Fate. As part of the Kingdom of Israel, the territories of Manasseh and Ephraim were conquered by the Assyrian Empire, and the tribe was exiled; the manner of their exile led to their further history being lost.
“According to the Bible, the Tribe of Ephraim is descended from a man named Ephraim, who is recorded as the son of Joseph, the son of Jacob, and Asenath, the daughter of Potiphera. The descendants of Joseph formed two of the tribes of Israel, whereas the other sons of Jacob were the founders of one tribe each.”
Some traditions of the Assyrian Jews claim that Israelites of the tribe of Benjamin first arrived in the area of modern Kurdistan after the Neo-Assyrian Empire’s conquest of the Kingdom of Israel during the 8th century BCE; they were subsequently relocated to the Assyrian capital.
Though it is possible he may have had more sons and daughters than what is recorded in surviving texts, only twelve sons would form the basis for the twelve tribes of Israel: Reuben, Simeon, Levi, Judah, Issachar, Zebulun, Joseph, Benjamin, Dan, Naphtali, Gad, and Asher.
Fate. As part of the Kingdom of Israel, the territory of Manasseh was conquered by the Assyrians, and the tribe exiled; the manner of their exile led to their further history being lost.
Joseph was from the tribe of Judah, that’s why he had to go to his home town in Bethlehem to register for the census. It also fulfilled the Old Testament prophecy that the Messiah (Jesus or Yeshua) would be born in Bethlehem.
Jacob, Joseph’s father, adopted Joseph’s two sons, Manasseh and Ephraim, to share in Jacob’s inheritance equally with Jacob’s own sons (Genesis 48:5). Jacob also blessed Ephraim over his older brother (Genesis 48:20). Manasseh had a son, Asriel, with his wife; and Machir with his Aramean concubine (1 Chronicles 7:14).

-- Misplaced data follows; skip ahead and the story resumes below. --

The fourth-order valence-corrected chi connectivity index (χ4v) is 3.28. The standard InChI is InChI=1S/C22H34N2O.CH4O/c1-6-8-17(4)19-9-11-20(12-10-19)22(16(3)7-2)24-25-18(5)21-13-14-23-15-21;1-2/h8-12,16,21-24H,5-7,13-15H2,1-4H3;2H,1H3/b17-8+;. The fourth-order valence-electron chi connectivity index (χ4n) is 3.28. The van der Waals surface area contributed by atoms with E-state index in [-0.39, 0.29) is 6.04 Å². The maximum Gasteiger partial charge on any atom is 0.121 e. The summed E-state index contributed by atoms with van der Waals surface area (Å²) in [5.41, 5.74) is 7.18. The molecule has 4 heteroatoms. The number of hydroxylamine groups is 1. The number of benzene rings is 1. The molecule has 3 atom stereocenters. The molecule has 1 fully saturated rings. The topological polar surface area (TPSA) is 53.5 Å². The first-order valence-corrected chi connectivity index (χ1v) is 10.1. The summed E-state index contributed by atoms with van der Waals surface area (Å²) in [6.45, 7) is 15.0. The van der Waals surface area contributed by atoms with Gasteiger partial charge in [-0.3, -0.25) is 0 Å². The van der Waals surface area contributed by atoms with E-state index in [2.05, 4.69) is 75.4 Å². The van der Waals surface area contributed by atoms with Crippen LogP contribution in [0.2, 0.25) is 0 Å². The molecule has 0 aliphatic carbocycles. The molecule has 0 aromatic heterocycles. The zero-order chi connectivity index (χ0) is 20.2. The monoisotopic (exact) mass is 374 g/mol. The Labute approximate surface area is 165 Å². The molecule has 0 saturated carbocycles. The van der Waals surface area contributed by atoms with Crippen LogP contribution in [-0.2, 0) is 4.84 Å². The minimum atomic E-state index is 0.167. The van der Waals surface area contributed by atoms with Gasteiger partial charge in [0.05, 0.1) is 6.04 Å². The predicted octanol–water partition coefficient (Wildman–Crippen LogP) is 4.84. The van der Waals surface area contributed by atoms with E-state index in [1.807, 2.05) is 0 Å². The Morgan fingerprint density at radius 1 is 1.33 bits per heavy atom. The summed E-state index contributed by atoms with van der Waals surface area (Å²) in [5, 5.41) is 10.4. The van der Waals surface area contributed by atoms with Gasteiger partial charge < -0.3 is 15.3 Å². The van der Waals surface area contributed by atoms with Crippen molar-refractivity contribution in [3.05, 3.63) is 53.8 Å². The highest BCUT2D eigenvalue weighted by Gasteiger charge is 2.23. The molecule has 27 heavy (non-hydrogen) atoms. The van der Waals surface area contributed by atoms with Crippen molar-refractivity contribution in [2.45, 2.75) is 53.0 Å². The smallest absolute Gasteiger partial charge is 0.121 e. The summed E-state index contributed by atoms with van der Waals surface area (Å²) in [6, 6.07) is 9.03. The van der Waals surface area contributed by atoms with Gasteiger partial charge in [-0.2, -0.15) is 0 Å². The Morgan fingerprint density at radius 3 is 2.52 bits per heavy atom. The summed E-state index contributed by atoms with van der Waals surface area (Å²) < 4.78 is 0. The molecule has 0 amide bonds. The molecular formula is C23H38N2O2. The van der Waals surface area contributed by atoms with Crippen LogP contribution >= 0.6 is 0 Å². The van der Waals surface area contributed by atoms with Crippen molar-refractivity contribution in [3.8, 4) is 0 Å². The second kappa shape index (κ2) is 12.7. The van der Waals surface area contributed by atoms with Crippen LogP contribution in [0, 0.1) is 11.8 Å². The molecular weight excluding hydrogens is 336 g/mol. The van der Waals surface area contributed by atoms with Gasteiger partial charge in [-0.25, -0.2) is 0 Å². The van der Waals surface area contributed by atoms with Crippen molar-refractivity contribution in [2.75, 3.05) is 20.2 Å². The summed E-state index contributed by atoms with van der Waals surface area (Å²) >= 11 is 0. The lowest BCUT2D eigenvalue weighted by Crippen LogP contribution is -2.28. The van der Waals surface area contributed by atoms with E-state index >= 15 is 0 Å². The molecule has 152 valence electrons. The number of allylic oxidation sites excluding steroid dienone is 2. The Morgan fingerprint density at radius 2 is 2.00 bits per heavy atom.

The southern tribes of Judah and Benjamin constitute the historical forbears of most of the Jewish People as it is known today.
In 930 bc the 10 tribes formed the independent Kingdom of Israel in the north and the two other tribes, Judah and Benjamin, set up the Kingdom of Judah in the south.
The portion assigned to the tribe of Dan was a region west of Jerusalem. At least part of the tribe later moved to the extreme northeast and took the city of Laish, renaming it Dan.
Most of the brothers (Simeon, Levi, Zebulun, Issachar, Dan, Gad, Asher and Naphtali) blend together in Genesis. But there are three stand-outs worth a second look: Reuben, Judah, and Benjamin.
The Tribe of Benjamin, located to the north of Judah but to the south of the northern Kingdom of Israel, is significant in biblical narratives as a source of various Israelite leaders, including the first Israelite king, Saul, as well as earlier tribal leaders in the period of the Judges.
each one of Yakub’s sons and including his two grand sons Manasseh and Ephraim are classed as a tribe.. the only one that is not included in the land of Israel’s inheritance is the tribe of the Levites.
Koestlees Thirteenth Tribe, the Khazars. They appear, in succession to the Huns, as overlords of the East Slays in about the fifth century of our era. But, as we learn from Mr. Koestler’s excellent book, there is much more to the Khazars than that.
In the Biblical account, Joseph is one of the two children of Rachel and Jacob, a brother to Benjamin, and father to both Ephraim, and his first son, Manasseh; although Manasseh was the eldest, Jacob foresaw that Ephraim’s descendants would be greater than his brother’s.